Topical intra-pocket anaesthetic gel reduces the risk and intensity of pain during periodontal scaling and root planing and probing

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Abstract

Abstracted from Wambier LM, de Geus JL, Chibinski AC, Wambier DS, Rego RO, Loguercio AD, Reis A.

Intra-pocket anaesthesia and pain during probing, scaling and root planing: a systematic review and meta-analysis. J Clin Periodontol 2016; 43: 754-766.

Question: Does intra-pocket anaesthesia compared to a placebo influence the pain during probing or SRP in adult patients?

Data sources Medline, Scopus, Web of Science, LILACS, BBO, Cochrane Library, SIGLE, ProQuest Dissertations and Theses, Periódicos Capes Theses, Current Controlled Trials, International Clinical Trials Registry Platform, the ClinicalTrials.gov, Rebec (www.rebec.gov.br), EU Clinical Trials Register (www.clinicaltrialsregister.eu), abstracts of the annual conference of the International Association for Dental Research (IADR) and its regional divisions. Reference lists of primary studies and related articles from PubMed.

Question: Does intra-pocket anaesthesia compared to a placebo influence the pain during probing or SRP in adult patients?

Study selection Randomised controlled trials, parallel, crossover or split-mouth designs comparing intra-pocket anaesthesia with an anaesthetic gel with placebo in patients requiring periodontal probing or SRP were considered.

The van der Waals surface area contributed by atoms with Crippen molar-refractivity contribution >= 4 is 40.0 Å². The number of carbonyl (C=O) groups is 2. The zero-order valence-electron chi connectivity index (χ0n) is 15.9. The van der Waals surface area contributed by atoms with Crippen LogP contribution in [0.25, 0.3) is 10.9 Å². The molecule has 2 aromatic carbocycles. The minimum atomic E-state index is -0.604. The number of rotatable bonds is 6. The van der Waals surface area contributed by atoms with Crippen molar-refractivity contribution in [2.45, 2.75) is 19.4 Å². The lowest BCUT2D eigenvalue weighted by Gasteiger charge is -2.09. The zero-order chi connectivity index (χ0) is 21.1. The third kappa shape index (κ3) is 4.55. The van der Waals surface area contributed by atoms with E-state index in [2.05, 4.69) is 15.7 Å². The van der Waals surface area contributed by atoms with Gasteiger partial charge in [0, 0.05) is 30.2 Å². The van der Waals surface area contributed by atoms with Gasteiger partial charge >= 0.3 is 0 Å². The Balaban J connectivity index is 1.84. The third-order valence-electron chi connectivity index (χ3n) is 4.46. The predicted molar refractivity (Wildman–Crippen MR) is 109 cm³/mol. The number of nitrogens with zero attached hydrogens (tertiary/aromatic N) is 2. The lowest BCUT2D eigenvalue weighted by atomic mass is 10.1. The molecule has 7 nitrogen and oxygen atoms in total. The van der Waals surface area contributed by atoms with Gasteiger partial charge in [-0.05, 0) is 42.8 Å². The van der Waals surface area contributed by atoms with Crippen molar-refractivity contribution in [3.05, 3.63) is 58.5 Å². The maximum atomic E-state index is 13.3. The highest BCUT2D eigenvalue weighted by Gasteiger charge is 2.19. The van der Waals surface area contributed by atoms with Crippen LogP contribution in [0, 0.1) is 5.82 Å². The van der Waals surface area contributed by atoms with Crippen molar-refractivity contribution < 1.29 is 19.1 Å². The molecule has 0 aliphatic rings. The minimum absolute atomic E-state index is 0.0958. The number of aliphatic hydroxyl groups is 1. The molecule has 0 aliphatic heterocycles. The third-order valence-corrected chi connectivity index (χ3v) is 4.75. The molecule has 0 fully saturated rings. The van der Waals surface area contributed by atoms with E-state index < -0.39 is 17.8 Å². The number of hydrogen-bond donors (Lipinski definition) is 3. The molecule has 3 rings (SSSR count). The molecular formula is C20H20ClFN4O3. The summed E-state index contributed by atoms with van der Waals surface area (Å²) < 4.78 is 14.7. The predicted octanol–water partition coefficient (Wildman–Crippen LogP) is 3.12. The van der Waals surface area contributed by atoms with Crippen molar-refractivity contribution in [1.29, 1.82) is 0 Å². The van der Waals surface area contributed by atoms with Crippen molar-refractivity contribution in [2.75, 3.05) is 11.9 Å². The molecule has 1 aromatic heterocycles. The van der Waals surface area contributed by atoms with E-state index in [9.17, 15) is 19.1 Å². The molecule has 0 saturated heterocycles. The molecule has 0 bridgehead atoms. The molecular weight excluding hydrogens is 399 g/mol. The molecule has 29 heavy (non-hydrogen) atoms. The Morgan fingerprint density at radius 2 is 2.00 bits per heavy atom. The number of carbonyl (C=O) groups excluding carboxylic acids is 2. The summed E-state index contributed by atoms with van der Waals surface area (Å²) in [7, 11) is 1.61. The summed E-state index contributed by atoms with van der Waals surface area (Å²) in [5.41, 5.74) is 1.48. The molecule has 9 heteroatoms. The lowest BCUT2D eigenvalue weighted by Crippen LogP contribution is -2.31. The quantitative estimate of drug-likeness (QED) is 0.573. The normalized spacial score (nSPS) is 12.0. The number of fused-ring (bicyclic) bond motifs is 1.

Question: Does intra-pocket anaesthesia compared to a placebo influence the pain during probing or SRP in adult patients?

Data extraction and synthesis Two authors shortlisted 11 final articles based on the inclusion criteria. Data extraction was performed by three authors using customised forms after calibration. The risk of bias in the included studies was evaluated using the Cochrane collaboration tool for assessing risk of bias in randomised controlled trials.1

Question: Does intra-pocket anaesthesia compared to a placebo influence the pain during probing or SRP in adult patients?

Results The authors used VAS and Heft-Parker scale to measure pain intensity and reported Hedge’s g standardised difference in the means. The mean reduction in VAS and Heft-Parker scale were - 0.576 (CI = - 0.94 to - 0.22; p = 0.002) and - 1.814 (CI = - 3.38 to - 0.245; p = 0.023) respectively. This indicates a positive effect of anaesthetic gel in pain intensity reduction. For risk of pain, the authors reported the odds ratio of 0.025 (CI 0.003-0.25; p = 0.002). As far as the need for rescue anaesthesia using the same anaesthetic gel and/or injected anaesthetics, the odds ratio was 0.358 (95% CI 0.174-0.736; p = 0.005). Both these findings show the efficacy of anaesthetic gel in controlling the risk of pain during SRP and probing.

Question: Does intra-pocket anaesthesia compared to a placebo influence the pain during probing or SRP in adult patients?

Conclusions The risk and intensity of pain during probing and SRP as well as the need for additional rescue anaesthesia using the same anaesthetic gel and/or injected anaesthetics is reduced with the application of topical intra-pocket anaesthetic gel.

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